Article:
• Biggest obstacle to more open sharing is cultural, not technical
  • Planning to share easier than post hoc
    • Everyone should be preparing to share
    • Share what data, share where, for how long, for what purposes?
  • Seeking permission to share should be common practice
    • Even if data aren’t sensitive and/or plan to de-identify
    • Can’t share (easily) if you don’t ask

Models for data sharing permission

  • Separate consent to participate from permission to share
    • Same protocol, two different forms
    • Two different protocols
  • Combine permission to share with consent to participate

Institutional roles


  • (Often) own data, although PIs don’t always know it
  • Have responsibilities under Federal guidelines to help PIs share data

“Investigators are expected to share with other researchers, at no more than incremental cost and within a reasonable time, the primary data, samples, physical collections and other supporting materials created or gathered in the course of work under NSF grants. Grantees are expected to encourage and facilitate such sharing.

– NSF, Dissemination and Sharing of Research Results,

Institutions should…

  • Partner with PIs
    • make planning for data sharing part of grant seeking & reporting process
    • ensure data & $ well-managed

Institutions should…

  • Make research quality part of criteria for promotion & advancement
  • Raise awareness that that reproducibility and research misconduct are genuine concerns
  • Strengthen research integrity offices, improve training programs, and develop programs to prevent research misconduct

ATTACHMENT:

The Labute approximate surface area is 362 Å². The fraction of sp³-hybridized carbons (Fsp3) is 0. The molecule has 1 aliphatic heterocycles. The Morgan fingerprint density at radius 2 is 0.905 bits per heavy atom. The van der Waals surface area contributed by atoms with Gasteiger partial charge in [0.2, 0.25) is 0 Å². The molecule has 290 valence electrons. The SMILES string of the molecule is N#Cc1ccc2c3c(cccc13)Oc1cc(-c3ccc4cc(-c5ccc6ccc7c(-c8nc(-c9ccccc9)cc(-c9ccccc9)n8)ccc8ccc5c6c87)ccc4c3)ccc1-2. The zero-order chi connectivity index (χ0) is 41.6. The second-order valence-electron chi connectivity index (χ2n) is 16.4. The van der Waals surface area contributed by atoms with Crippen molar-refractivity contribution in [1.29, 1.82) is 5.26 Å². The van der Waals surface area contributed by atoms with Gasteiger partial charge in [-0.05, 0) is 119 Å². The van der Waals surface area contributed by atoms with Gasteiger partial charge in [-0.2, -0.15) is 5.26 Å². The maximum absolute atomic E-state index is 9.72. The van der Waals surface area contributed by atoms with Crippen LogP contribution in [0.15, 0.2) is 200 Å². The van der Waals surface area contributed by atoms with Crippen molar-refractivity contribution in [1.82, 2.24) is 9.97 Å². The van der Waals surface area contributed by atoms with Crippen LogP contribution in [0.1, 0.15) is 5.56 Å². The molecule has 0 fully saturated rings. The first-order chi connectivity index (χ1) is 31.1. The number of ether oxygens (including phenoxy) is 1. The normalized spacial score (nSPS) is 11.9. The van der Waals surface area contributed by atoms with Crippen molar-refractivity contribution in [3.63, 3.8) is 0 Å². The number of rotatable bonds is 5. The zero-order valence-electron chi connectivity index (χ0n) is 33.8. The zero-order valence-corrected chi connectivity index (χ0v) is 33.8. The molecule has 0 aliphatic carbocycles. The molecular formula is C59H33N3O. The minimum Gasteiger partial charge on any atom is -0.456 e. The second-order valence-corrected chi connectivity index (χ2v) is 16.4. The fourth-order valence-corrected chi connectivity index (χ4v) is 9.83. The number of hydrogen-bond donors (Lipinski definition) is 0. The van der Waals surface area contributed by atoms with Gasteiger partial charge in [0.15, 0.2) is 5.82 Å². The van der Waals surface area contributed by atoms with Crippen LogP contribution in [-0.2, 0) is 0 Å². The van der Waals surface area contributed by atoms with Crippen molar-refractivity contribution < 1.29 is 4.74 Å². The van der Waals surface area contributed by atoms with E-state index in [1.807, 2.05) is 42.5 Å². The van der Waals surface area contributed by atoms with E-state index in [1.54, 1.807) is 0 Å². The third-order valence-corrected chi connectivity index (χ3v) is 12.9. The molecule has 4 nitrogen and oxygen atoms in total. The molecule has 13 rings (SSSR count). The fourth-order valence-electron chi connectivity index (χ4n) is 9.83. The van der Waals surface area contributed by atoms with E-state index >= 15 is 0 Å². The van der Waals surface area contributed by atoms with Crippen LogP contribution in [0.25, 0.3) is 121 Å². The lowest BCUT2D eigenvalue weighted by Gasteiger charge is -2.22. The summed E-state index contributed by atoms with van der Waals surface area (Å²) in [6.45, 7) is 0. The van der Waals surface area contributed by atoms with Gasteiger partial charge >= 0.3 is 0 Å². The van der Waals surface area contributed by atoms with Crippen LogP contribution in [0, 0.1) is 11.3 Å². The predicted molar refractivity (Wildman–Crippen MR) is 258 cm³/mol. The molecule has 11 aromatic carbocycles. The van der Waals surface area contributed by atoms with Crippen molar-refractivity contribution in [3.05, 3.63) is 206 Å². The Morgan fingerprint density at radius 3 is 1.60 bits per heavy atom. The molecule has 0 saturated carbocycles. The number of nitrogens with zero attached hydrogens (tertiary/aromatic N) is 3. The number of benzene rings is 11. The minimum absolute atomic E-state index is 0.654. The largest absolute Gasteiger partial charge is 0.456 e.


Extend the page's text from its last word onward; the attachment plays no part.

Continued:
• Focus especially on mentoring and data management

Schrag & Purdy, 2017; Science

Compliance office/IRB role

  • Data destruction after X years sharing for limited indefinite period
  • Share data in lab website secure repository
  • Encourage seeking permission for narrow broad secondary use cases
  • Require Discourage reconsent of minors at age of majority unless data highly sensitive
  • Implement consistent treatment of similar data types
  • Encourage use of templates

Progress toward standard templates

In summary…

Data sharing

  • easier than most PIs think
  • improves the reproducibility and robustness of research
  • maximizes benefits of participation in research
  • increasingly mandatory for funders and journals

Data sharing

  • can be accomplished for most types of data with planning & permission
  • both PI and institutional responsibility
  • upholds scientific ideals
  • may be the most ethical thing to do (Brakewood & Poldrack, 2013)

Thank you


This talk was produced on 2017-09-28 in RStudio using R Markdown and the reveal.JS framework. The code and materials used to generate the slides may be found at Information about the R Session that produced the code is as follows: